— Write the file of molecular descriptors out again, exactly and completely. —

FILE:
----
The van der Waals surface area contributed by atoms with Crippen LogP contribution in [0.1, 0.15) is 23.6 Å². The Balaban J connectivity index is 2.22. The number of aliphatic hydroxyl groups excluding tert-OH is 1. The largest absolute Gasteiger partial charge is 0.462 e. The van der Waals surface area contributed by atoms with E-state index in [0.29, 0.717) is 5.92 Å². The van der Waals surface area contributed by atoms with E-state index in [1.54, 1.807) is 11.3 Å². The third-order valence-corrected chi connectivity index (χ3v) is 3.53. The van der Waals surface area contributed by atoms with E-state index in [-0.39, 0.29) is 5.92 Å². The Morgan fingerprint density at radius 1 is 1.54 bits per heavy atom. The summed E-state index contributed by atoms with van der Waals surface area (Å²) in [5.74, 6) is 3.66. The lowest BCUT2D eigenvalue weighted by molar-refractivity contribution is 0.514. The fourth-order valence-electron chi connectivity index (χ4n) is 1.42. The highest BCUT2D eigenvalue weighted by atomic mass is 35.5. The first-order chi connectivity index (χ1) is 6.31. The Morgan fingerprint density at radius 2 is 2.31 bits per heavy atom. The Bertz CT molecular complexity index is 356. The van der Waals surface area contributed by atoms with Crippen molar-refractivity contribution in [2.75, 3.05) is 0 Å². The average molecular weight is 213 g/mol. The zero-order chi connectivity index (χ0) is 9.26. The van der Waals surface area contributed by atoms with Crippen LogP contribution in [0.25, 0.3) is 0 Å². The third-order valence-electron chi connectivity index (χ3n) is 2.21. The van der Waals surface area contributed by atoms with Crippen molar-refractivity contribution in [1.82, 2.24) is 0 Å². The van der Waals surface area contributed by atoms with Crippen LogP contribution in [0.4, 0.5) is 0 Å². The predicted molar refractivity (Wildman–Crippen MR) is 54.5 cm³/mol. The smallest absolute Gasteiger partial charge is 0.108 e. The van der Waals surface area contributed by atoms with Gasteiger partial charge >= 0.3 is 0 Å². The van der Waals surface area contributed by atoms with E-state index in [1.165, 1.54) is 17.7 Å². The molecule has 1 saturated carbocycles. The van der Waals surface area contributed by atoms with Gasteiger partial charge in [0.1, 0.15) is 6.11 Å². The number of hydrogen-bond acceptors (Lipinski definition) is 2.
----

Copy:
The van der Waals surface area contributed by atoms with Crippen LogP contribution in [0.1, 0.15) is 23.6 Å². The Balaban J connectivity index is 2.22. The number of aliphatic hydroxyl groups excluding tert-OH is 1. The largest absolute Gasteiger partial charge is 0.462 e. The van der Waals surface area contributed by atoms with E-state index in [0.29, 0.717) is 5.92 Å². The van der Waals surface area contributed by atoms with E-state index in [1.54, 1.807) is 11.3 Å². The third-order valence-corrected chi connectivity index (χ3v) is 3.53. The van der Waals surface area contributed by atoms with E-state index in [-0.39, 0.29) is 5.92 Å². The Morgan fingerprint density at radius 1 is 1.54 bits per heavy atom. The summed E-state index contributed by atoms with van der Waals surface area (Å²) in [5.74, 6) is 3.66. The lowest BCUT2D eigenvalue weighted by molar-refractivity contribution is 0.514. The fourth-order valence-electron chi connectivity index (χ4n) is 1.42. The highest BCUT2D eigenvalue weighted by atomic mass is 35.5. The first-order chi connectivity index (χ1) is 6.31. The Morgan fingerprint density at radius 2 is 2.31 bits per heavy atom. The Bertz CT molecular complexity index is 356. The van der Waals surface area contributed by atoms with Crippen molar-refractivity contribution in [2.75, 3.05) is 0 Å². The average molecular weight is 213 g/mol. The zero-order chi connectivity index (χ0) is 9.26. The van der Waals surface area contributed by atoms with Crippen LogP contribution in [0.25, 0.3) is 0 Å². The third-order valence-electron chi connectivity index (χ3n) is 2.21. The van der Waals surface area contributed by atoms with Crippen molar-refractivity contribution in [1.82, 2.24) is 0 Å². The van der Waals surface area contributed by atoms with Crippen LogP contribution in [0.4, 0.5) is 0 Å². The predicted molar refractivity (Wildman–Crippen MR) is 54.5 cm³/mol. The smallest absolute Gasteiger partial charge is 0.108 e. The van der Waals surface area contributed by atoms with Gasteiger partial charge >= 0.3 is 0 Å². The van der Waals surface area contributed by atoms with E-state index in [1.165, 1.54) is 17.7 Å². The molecule has 1 saturated carbocycles. The van der Waals surface area contributed by atoms with Gasteiger partial charge in [0.1, 0.15) is 6.11 Å². The number of hydrogen-bond acceptors (Lipinski definition) is 2.